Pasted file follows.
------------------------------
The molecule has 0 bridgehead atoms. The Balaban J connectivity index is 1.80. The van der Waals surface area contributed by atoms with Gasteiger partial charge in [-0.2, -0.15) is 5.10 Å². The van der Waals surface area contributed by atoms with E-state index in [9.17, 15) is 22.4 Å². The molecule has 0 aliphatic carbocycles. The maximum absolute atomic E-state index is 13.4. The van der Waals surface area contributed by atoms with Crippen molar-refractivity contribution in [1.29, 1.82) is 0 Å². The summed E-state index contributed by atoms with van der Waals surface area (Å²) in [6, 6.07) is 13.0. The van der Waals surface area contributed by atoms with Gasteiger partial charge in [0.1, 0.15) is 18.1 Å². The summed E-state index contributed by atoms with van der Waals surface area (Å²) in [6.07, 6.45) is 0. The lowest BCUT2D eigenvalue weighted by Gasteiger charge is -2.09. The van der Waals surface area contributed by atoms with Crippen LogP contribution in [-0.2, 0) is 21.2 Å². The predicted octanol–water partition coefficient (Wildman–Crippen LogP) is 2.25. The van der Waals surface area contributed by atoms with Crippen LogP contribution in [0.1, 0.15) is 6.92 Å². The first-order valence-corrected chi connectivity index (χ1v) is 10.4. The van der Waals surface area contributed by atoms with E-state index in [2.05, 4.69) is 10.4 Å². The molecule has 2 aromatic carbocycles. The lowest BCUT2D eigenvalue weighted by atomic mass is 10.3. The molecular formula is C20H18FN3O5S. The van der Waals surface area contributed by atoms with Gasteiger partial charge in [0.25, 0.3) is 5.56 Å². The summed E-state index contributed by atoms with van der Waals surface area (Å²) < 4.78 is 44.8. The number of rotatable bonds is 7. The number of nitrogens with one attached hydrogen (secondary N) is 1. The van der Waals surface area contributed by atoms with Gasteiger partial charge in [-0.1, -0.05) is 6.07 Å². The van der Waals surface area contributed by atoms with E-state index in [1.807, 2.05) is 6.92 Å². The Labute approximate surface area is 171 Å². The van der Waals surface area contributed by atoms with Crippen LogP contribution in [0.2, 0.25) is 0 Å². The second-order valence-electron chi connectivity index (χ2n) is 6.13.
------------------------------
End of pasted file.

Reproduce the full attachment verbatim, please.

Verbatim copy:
The molecule has 0 bridgehead atoms. The Balaban J connectivity index is 1.80. The van der Waals surface area contributed by atoms with Gasteiger partial charge in [-0.2, -0.15) is 5.10 Å². The van der Waals surface area contributed by atoms with E-state index in [9.17, 15) is 22.4 Å². The molecule has 0 aliphatic carbocycles. The maximum absolute atomic E-state index is 13.4. The van der Waals surface area contributed by atoms with Crippen molar-refractivity contribution in [1.29, 1.82) is 0 Å². The summed E-state index contributed by atoms with van der Waals surface area (Å²) in [6, 6.07) is 13.0. The van der Waals surface area contributed by atoms with Gasteiger partial charge in [0.1, 0.15) is 18.1 Å². The summed E-state index contributed by atoms with van der Waals surface area (Å²) in [6.07, 6.45) is 0. The lowest BCUT2D eigenvalue weighted by Gasteiger charge is -2.09. The van der Waals surface area contributed by atoms with Crippen LogP contribution in [-0.2, 0) is 21.2 Å². The predicted octanol–water partition coefficient (Wildman–Crippen LogP) is 2.25. The van der Waals surface area contributed by atoms with Crippen LogP contribution in [0.1, 0.15) is 6.92 Å². The first-order valence-corrected chi connectivity index (χ1v) is 10.4. The van der Waals surface area contributed by atoms with E-state index in [2.05, 4.69) is 10.4 Å². The molecule has 2 aromatic carbocycles. The lowest BCUT2D eigenvalue weighted by atomic mass is 10.3. The molecular formula is C20H18FN3O5S. The van der Waals surface area contributed by atoms with Gasteiger partial charge in [0.25, 0.3) is 5.56 Å². The summed E-state index contributed by atoms with van der Waals surface area (Å²) < 4.78 is 44.8. The number of rotatable bonds is 7. The number of nitrogens with one attached hydrogen (secondary N) is 1. The van der Waals surface area contributed by atoms with Gasteiger partial charge in [-0.1, -0.05) is 6.07 Å². The van der Waals surface area contributed by atoms with E-state index in [1.807, 2.05) is 6.92 Å². The Labute approximate surface area is 171 Å². The van der Waals surface area contributed by atoms with Crippen LogP contribution in [0.2, 0.25) is 0 Å². The second-order valence-electron chi connectivity index (χ2n) is 6.13.